Late that night in September, non-binary author Maia Kobabe was tagged in a viral video from a school board meeting in Fairfax County, Va. The clip showed a parent yelling at a panel of board members while holding Kobabe’s award-winning book, “Gender Queer: A Memoir.”
Telling Kobabe’s story from adolescence to adulthood, the 2019 fully illustrated book is a de facto guide to gender identity that grapples with the difficulties of coming out, the confusion of crushes. adolescents and the trauma of being non-binary in a society that largely sees gender as limited to two categories: male and female.
But for her handful of graphic illustrations of LGBTQ sexual experiences – across the book’s hundreds of drawings – parent Stacy Langton passionately argued that it should be taken off school shelves.
âPornography is offensive to everyone. It’s offensive to decency, âprotested Langton, who has two sons who attend high school in Fairfax County Public Schools.
That night, Kobabe watched the video muted, didn’t think about it, and fell asleep.
âAt that point, I really thought, ‘This is going to be a one-time incident,’ you know? âThis is just a school district; he’s just a parent, âKobabe told NBC News.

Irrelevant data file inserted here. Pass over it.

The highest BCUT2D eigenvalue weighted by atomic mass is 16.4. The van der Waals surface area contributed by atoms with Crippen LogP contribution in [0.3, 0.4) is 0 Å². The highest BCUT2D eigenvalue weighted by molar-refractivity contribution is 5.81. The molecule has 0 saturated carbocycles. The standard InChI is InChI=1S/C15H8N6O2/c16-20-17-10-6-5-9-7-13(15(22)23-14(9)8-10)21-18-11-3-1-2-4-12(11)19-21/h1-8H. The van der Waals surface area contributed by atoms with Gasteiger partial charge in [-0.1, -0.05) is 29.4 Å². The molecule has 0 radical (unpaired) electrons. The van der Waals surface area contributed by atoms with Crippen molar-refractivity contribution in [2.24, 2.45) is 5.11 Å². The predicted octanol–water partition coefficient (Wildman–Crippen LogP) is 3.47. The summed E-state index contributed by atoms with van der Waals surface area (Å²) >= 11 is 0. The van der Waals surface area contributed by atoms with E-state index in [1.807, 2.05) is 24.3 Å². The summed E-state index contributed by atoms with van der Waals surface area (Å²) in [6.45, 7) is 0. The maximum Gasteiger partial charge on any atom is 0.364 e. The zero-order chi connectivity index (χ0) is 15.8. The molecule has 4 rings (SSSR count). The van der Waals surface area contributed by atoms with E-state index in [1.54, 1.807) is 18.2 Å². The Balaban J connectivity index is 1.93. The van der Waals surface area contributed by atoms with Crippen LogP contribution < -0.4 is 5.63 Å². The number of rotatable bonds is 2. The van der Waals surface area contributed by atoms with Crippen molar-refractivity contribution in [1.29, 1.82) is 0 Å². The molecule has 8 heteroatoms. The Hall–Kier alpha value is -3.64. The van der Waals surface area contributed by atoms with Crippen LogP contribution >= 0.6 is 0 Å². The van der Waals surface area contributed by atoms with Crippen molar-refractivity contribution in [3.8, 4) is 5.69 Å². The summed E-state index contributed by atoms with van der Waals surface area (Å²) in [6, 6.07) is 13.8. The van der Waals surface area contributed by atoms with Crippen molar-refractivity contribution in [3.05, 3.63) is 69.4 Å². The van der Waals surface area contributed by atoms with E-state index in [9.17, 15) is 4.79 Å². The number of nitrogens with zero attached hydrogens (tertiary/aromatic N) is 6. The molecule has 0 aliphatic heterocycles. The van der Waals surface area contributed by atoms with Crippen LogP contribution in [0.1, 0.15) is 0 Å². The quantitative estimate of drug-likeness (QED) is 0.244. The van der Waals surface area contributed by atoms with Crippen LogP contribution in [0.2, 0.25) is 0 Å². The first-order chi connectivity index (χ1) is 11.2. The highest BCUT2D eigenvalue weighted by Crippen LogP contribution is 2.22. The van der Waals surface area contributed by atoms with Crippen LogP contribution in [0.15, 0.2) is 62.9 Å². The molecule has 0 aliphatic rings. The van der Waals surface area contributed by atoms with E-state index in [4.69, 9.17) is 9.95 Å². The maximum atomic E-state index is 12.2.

The next morning, Kobabe – who uses gender-neutral pronouns e, em, and eir – woke up to a slew of emails from reporters at The Associated Press and local Washington, DC news stations asking for information. interviews.
After the controversial school board meeting, public schools in Fairfax County, Virginia’s largest school district, removed “Gender Queer” and another book, “Lawn Boy” by Jonathan Evison, from school shelves.
But that was just the start.
Books about race, sexual orientation and gender identity have always been contested in schools, but in recent months public and school libraries have seen a wave of opposition.